US 4334179 A
In a device having a synchro resolver and a microprocessor, the apparatus of the present invention utilizes a pulse excitation technique for converting a synchro output signal to a digital format. A pulsed waveform is selectively applied to the input windings of synchro resolver and output voltages are induced in the output windings. A sample and hold circuit is selectively enabled and selectively coupled to the output windings of the synchro resolver, and the sampled output signal of the output windings is converted into a digital format via an analog-to-digital converter.
1. Apparatus, for use with a synchro device which has excitation input winding means and at least first and second output winding means, and for providing demodulated synchro output signals, comprising:
means for applying a potential to said excitation input winding means;
switching means operatively coupled to said excitation input winding means for intermittently applying at any appropriate point in time said potential across said excitation input winding means such that at least successive first and second pulse waveforms are induced in said first and second output winding means;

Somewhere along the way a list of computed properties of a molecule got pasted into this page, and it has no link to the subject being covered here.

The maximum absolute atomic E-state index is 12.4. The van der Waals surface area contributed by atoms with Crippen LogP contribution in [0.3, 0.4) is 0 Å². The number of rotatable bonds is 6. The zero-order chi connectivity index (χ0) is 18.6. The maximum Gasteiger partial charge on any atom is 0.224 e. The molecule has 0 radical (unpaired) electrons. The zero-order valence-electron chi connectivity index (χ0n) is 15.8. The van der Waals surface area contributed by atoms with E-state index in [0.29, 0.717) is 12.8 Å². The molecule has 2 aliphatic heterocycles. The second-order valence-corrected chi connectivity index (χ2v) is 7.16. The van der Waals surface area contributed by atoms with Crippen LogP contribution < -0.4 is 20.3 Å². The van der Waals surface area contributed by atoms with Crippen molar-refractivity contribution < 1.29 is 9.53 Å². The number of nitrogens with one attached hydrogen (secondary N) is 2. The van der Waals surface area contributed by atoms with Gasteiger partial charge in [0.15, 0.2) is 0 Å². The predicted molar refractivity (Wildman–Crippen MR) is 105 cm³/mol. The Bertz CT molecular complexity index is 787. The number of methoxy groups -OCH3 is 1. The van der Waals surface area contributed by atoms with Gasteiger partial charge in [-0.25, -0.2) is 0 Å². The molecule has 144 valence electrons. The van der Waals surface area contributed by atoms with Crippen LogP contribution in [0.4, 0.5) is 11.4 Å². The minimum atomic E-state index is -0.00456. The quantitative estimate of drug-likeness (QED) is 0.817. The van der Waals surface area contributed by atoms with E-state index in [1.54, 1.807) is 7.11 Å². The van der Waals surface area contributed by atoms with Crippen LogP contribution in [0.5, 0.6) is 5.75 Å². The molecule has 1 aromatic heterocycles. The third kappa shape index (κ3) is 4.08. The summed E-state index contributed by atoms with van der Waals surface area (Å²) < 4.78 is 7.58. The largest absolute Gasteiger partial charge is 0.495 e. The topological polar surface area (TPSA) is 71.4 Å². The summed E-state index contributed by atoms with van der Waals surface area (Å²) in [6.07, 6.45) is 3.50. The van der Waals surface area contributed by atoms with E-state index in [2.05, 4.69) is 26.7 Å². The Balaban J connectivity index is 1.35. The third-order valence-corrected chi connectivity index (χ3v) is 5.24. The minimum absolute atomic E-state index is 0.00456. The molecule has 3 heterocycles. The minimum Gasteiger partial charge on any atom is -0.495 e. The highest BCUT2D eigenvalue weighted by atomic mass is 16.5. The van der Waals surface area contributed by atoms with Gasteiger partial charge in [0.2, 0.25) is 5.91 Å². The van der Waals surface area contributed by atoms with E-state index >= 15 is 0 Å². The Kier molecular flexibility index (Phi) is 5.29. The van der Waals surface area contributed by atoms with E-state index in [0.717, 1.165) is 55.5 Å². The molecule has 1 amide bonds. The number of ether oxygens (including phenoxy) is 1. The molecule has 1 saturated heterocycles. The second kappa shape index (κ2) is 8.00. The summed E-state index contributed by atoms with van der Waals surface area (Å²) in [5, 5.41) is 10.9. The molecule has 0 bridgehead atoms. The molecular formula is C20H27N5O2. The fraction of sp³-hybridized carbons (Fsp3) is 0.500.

sampling means selectively enabled and coupled to said first and second output winding means for sampling said successive first and second pulsed waveforms; and
means for enabling said switching means and for uniformly enabling said sampling means with respect to said switching means, such that the output signal of said sampling means provides the demodulated synchro output signals.
2. The apparatus of claim 1 in which said sampling means comprises a sample and hold circuit.
3. An apparatus according to claim 2 wherein said switching means includes a transistor having its collector coupled to said input winding means and its emitter coupled to ground.
4. The apparatus of claim 3 further including analog-to-digital conversion means responsive to said sampling means for converting said demodulated synchro output signal into an equivalent digital word.
5. An apparatus according to claim 4 wherein the output terminals of said first and second output winding means are coupled to resistance means.
1. Field of the Invention
The invention relates generally to synchro devices and particularly to synchro resolver devices in a flight instrumentation situs where the output signals of a synchro resolver normally require demodulation.
2. Description of the Prior Art